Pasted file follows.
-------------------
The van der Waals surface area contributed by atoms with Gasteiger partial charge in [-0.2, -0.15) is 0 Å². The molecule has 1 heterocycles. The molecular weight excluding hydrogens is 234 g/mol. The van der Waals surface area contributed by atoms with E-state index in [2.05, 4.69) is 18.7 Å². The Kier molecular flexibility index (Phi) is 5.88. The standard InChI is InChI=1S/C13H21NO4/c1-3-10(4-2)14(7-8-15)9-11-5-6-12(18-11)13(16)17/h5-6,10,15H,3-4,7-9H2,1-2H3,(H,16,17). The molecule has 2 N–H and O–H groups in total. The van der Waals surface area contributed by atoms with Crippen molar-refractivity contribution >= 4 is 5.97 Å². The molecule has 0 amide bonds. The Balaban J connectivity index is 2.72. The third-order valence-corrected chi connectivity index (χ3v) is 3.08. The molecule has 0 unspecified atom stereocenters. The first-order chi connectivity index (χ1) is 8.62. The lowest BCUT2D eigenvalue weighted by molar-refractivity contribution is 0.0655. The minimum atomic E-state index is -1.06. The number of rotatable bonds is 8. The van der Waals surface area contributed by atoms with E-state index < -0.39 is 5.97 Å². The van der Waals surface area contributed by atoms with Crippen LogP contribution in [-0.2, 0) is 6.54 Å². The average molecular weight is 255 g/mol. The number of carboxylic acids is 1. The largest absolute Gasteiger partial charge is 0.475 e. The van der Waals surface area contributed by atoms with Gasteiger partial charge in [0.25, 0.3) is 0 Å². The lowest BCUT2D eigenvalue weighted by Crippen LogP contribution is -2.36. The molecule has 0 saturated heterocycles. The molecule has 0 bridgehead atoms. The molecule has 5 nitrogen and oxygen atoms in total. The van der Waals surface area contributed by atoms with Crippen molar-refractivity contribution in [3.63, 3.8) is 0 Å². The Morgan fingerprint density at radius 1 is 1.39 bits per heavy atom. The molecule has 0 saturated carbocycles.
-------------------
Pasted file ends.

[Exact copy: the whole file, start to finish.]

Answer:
The van der Waals surface area contributed by atoms with Gasteiger partial charge in [-0.2, -0.15) is 0 Å². The molecule has 1 heterocycles. The molecular weight excluding hydrogens is 234 g/mol. The van der Waals surface area contributed by atoms with E-state index in [2.05, 4.69) is 18.7 Å². The Kier molecular flexibility index (Phi) is 5.88. The standard InChI is InChI=1S/C13H21NO4/c1-3-10(4-2)14(7-8-15)9-11-5-6-12(18-11)13(16)17/h5-6,10,15H,3-4,7-9H2,1-2H3,(H,16,17). The molecule has 2 N–H and O–H groups in total. The van der Waals surface area contributed by atoms with Crippen molar-refractivity contribution >= 4 is 5.97 Å². The molecule has 0 amide bonds. The Balaban J connectivity index is 2.72. The third-order valence-corrected chi connectivity index (χ3v) is 3.08. The molecule has 0 unspecified atom stereocenters. The first-order chi connectivity index (χ1) is 8.62. The lowest BCUT2D eigenvalue weighted by molar-refractivity contribution is 0.0655. The minimum atomic E-state index is -1.06. The number of rotatable bonds is 8. The van der Waals surface area contributed by atoms with E-state index < -0.39 is 5.97 Å². The van der Waals surface area contributed by atoms with Crippen LogP contribution in [-0.2, 0) is 6.54 Å². The average molecular weight is 255 g/mol. The number of carboxylic acids is 1. The largest absolute Gasteiger partial charge is 0.475 e. The van der Waals surface area contributed by atoms with Gasteiger partial charge in [0.25, 0.3) is 0 Å². The lowest BCUT2D eigenvalue weighted by Crippen LogP contribution is -2.36. The molecule has 0 saturated heterocycles. The molecule has 0 bridgehead atoms. The molecule has 5 nitrogen and oxygen atoms in total. The van der Waals surface area contributed by atoms with Crippen molar-refractivity contribution in [3.63, 3.8) is 0 Å². The Morgan fingerprint density at radius 1 is 1.39 bits per heavy atom. The molecule has 0 saturated carbocycles.